CCR got looser and jammier on Green River, soaking in the Northern California air, but they stood apart from the San Francisco psychedelic bands -- partly because of their blue-collar earthiness and partly because their drummer didn't suck. Fogerty's spit-and-growl voice was the purple-mountain majesty above the fruited plain of phenomenal rhythm section Doug Clifford and Stu Cook, California's answer to Wyman and Watts. The guys rambled their tamble while Fogerty ran down the road, chased by a tombstone shadow under a bad moon rising. Absurdly underrated as a lead guitarist -- just listen to his terrifying one-note solo in "Tombstone Shadow" -- Fogerty sang his hairy ass off in soulful ballads of struggles personal ("Lodi") and political ("Wrote a Song for Everyone"). Still, CCR were staunchly committed to the public pleasures of rock & roll, making music anyone could love at first listen, which is why their songs have been sung by everyone from Richard Hell to Def Leppard, from Tina Turner to the Minutemen, from the halls of Bonnie Tyler to the shores of Bon Jovi. In short, for a year or two there, Creedence were as great as any rock & roll band could ever be. (RS 840)


ROB SHEFFIELD
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Re: Вопрос о группе Creedence.
Автор: Alex Red   Дата: 08.02.06 14:01:16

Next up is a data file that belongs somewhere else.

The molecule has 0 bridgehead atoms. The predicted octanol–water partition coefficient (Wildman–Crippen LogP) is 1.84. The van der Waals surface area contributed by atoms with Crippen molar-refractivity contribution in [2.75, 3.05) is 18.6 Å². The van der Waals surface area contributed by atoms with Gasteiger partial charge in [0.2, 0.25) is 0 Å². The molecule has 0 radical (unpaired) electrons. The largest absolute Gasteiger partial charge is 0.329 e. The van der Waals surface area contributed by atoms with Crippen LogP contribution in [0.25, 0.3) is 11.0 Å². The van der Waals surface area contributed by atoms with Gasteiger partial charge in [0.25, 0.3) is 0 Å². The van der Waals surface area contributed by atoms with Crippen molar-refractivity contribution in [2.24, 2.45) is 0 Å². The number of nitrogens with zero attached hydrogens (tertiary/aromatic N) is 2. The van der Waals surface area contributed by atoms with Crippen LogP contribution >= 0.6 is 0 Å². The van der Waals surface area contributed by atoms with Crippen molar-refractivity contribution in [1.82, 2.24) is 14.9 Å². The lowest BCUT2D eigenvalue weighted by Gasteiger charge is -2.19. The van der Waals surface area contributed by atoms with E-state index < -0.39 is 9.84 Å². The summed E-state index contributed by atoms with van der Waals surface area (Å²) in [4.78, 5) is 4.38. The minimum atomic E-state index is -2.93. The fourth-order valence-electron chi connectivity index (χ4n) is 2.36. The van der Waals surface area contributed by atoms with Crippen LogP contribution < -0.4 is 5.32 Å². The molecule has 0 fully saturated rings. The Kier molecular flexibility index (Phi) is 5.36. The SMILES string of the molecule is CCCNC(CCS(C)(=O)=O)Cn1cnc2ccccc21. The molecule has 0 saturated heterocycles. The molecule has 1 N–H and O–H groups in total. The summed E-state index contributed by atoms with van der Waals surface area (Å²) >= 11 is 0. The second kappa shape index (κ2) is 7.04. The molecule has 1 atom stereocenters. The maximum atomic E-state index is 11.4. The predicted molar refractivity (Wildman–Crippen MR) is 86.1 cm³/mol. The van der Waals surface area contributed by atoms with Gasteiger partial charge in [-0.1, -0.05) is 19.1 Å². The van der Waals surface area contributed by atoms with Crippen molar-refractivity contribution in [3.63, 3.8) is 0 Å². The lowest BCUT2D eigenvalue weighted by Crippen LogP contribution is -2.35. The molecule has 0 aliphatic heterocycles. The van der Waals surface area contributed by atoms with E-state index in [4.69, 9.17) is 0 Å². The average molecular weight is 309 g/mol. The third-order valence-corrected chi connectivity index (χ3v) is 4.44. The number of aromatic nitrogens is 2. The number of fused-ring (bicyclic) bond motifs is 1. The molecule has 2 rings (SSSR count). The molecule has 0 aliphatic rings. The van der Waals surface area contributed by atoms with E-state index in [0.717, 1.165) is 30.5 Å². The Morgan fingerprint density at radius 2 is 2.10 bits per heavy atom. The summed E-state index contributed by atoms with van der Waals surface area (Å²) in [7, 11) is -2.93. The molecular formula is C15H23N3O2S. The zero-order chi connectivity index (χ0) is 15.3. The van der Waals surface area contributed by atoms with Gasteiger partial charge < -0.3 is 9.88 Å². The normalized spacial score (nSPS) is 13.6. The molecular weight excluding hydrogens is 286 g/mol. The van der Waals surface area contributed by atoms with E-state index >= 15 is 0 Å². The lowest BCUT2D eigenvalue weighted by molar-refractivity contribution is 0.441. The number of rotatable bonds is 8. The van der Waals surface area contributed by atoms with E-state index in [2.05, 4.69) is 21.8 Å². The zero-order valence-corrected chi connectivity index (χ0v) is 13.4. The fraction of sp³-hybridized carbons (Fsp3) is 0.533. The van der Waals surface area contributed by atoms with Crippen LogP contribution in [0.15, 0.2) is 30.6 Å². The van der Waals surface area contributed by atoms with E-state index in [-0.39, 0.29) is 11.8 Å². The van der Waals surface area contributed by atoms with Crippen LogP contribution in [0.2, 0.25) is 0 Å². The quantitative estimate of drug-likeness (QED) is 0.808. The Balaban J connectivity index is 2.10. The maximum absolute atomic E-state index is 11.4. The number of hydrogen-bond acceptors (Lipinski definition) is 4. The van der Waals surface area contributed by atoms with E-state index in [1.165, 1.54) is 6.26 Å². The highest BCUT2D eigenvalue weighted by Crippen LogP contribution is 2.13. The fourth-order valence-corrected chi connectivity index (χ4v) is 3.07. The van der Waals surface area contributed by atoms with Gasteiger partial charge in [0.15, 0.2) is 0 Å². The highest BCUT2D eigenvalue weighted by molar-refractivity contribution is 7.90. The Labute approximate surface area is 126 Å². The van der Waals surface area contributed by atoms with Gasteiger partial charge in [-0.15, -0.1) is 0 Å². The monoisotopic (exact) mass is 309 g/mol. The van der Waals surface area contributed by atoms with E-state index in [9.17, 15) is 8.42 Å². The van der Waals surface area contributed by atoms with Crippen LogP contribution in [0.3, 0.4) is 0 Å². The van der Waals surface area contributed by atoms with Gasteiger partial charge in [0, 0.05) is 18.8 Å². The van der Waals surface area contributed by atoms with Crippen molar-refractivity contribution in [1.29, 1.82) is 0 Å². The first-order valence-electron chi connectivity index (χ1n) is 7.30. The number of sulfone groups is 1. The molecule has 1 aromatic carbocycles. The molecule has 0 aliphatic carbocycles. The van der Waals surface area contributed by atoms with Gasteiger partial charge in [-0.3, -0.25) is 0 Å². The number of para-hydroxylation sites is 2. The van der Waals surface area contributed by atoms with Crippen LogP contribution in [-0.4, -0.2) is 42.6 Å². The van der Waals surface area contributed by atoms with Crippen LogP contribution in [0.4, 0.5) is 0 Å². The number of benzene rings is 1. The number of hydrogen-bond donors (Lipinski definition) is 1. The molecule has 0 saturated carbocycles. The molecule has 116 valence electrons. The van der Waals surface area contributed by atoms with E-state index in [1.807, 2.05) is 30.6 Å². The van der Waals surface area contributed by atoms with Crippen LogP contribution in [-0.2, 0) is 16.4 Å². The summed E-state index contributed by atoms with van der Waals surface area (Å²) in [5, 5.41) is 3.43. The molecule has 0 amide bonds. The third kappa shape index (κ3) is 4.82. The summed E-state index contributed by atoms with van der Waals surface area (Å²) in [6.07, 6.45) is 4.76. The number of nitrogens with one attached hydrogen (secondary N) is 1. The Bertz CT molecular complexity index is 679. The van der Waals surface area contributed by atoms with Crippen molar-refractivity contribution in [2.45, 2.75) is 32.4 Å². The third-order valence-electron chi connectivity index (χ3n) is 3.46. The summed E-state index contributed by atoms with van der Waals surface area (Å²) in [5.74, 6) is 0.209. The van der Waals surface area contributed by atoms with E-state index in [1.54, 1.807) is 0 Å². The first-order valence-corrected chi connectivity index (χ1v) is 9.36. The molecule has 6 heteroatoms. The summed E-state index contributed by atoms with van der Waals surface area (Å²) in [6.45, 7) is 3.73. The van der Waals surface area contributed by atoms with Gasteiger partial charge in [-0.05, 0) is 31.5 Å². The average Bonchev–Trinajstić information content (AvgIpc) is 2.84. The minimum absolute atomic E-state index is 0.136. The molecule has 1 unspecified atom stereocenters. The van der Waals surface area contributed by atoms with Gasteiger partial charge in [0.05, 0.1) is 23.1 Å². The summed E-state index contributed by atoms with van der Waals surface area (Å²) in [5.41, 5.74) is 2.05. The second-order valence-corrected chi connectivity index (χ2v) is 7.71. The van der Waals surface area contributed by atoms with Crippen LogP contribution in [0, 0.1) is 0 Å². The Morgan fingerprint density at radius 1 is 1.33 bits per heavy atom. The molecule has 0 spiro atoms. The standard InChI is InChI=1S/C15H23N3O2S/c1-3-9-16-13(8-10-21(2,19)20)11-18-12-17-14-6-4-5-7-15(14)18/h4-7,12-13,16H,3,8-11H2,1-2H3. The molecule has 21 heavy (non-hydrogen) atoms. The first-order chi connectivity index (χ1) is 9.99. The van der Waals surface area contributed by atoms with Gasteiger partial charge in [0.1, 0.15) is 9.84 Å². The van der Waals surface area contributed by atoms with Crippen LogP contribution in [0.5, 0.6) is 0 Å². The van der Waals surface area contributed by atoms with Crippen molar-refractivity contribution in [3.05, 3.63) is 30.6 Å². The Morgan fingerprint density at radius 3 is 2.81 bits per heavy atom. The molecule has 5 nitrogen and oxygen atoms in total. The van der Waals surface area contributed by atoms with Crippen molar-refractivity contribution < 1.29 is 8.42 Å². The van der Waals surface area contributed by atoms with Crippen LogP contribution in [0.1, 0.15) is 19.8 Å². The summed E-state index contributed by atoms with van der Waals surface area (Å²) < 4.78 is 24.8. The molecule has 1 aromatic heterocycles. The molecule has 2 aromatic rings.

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On the liner notes to their album, Ralph Gleason states: Creedence Clearwater Revival is an excellent example of the Third Generation of San Francisco bands. Really more like Third Level— behind the Airplane, Dead, Quicksilver, Grape and all the others. The only bright spot in the group is John Fogerty, who plays lead guitar and does the vocals. He's a better-than-average singer (really believable in Wilson Pickett's Ninety-Nine and a Half), and an interesting guitarist. But there's nothing else here. The drummer is monotonous, the bass lines are all repetitious and the rhythm guitar is barely audible.On the liner notes to their album, Ralph Gleason states: "Creedence Clearwater Revival is an excellent example of the Third Generation of San Francisco bands." Really more like Third Level— behind the Airplane, Dead, Quicksilver, Grape and all the others. The only bright spot in the group is John Fogerty, who plays lead guitar and does the vocals. He's a better-than-average singer (really believable in Wilson Pickett's "Ninety-Nine and a Half"), and an interesting guitarist. But there's nothing else here. The drummer is monotonous, the bass lines are all repetitious and the rhythm guitar is barely audible.